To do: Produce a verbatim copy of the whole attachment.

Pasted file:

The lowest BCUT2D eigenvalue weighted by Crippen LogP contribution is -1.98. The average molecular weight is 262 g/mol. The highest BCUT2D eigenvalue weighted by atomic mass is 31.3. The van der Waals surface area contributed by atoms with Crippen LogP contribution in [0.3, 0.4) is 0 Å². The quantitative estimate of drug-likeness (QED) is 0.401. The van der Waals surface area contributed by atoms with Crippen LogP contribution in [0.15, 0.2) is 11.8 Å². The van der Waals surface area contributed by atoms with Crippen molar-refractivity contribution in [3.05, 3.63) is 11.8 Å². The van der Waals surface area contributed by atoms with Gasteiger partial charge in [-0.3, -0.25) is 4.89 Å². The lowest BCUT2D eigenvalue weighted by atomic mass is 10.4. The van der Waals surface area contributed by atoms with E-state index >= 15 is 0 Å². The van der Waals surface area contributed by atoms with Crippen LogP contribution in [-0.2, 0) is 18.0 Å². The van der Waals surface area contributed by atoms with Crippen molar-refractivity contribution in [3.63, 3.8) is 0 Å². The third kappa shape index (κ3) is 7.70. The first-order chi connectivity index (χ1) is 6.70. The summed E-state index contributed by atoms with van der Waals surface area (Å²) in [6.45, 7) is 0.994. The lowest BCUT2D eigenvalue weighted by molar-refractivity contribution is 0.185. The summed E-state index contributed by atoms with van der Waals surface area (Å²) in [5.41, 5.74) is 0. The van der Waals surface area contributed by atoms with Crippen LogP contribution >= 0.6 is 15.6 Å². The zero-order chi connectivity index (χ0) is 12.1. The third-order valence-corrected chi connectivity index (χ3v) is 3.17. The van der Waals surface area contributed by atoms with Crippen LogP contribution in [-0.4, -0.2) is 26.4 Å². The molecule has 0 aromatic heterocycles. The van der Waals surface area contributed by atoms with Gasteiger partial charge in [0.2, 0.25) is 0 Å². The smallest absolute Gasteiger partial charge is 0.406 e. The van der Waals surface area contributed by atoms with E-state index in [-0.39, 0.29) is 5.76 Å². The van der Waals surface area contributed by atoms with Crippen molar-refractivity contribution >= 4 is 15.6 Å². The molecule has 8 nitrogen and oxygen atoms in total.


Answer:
The lowest BCUT2D eigenvalue weighted by Crippen LogP contribution is -1.98. The average molecular weight is 262 g/mol. The highest BCUT2D eigenvalue weighted by atomic mass is 31.3. The van der Waals surface area contributed by atoms with Crippen LogP contribution in [0.3, 0.4) is 0 Å². The quantitative estimate of drug-likeness (QED) is 0.401. The van der Waals surface area contributed by atoms with Crippen LogP contribution in [0.15, 0.2) is 11.8 Å². The van der Waals surface area contributed by atoms with Crippen molar-refractivity contribution in [3.05, 3.63) is 11.8 Å². The van der Waals surface area contributed by atoms with Gasteiger partial charge in [-0.3, -0.25) is 4.89 Å². The lowest BCUT2D eigenvalue weighted by atomic mass is 10.4. The van der Waals surface area contributed by atoms with E-state index >= 15 is 0 Å². The van der Waals surface area contributed by atoms with Crippen LogP contribution in [-0.2, 0) is 18.0 Å². The van der Waals surface area contributed by atoms with Crippen molar-refractivity contribution in [3.63, 3.8) is 0 Å². The third kappa shape index (κ3) is 7.70. The first-order chi connectivity index (χ1) is 6.70. The summed E-state index contributed by atoms with van der Waals surface area (Å²) in [6.45, 7) is 0.994. The lowest BCUT2D eigenvalue weighted by molar-refractivity contribution is 0.185. The summed E-state index contributed by atoms with van der Waals surface area (Å²) in [5.41, 5.74) is 0. The van der Waals surface area contributed by atoms with Crippen LogP contribution >= 0.6 is 15.6 Å². The zero-order chi connectivity index (χ0) is 12.1. The third-order valence-corrected chi connectivity index (χ3v) is 3.17. The van der Waals surface area contributed by atoms with Crippen LogP contribution in [-0.4, -0.2) is 26.4 Å². The molecule has 0 aromatic heterocycles. The van der Waals surface area contributed by atoms with Gasteiger partial charge in [0.2, 0.25) is 0 Å². The smallest absolute Gasteiger partial charge is 0.406 e. The van der Waals surface area contributed by atoms with E-state index in [-0.39, 0.29) is 5.76 Å². The van der Waals surface area contributed by atoms with Crippen molar-refractivity contribution >= 4 is 15.6 Å². The molecule has 8 nitrogen and oxygen atoms in total.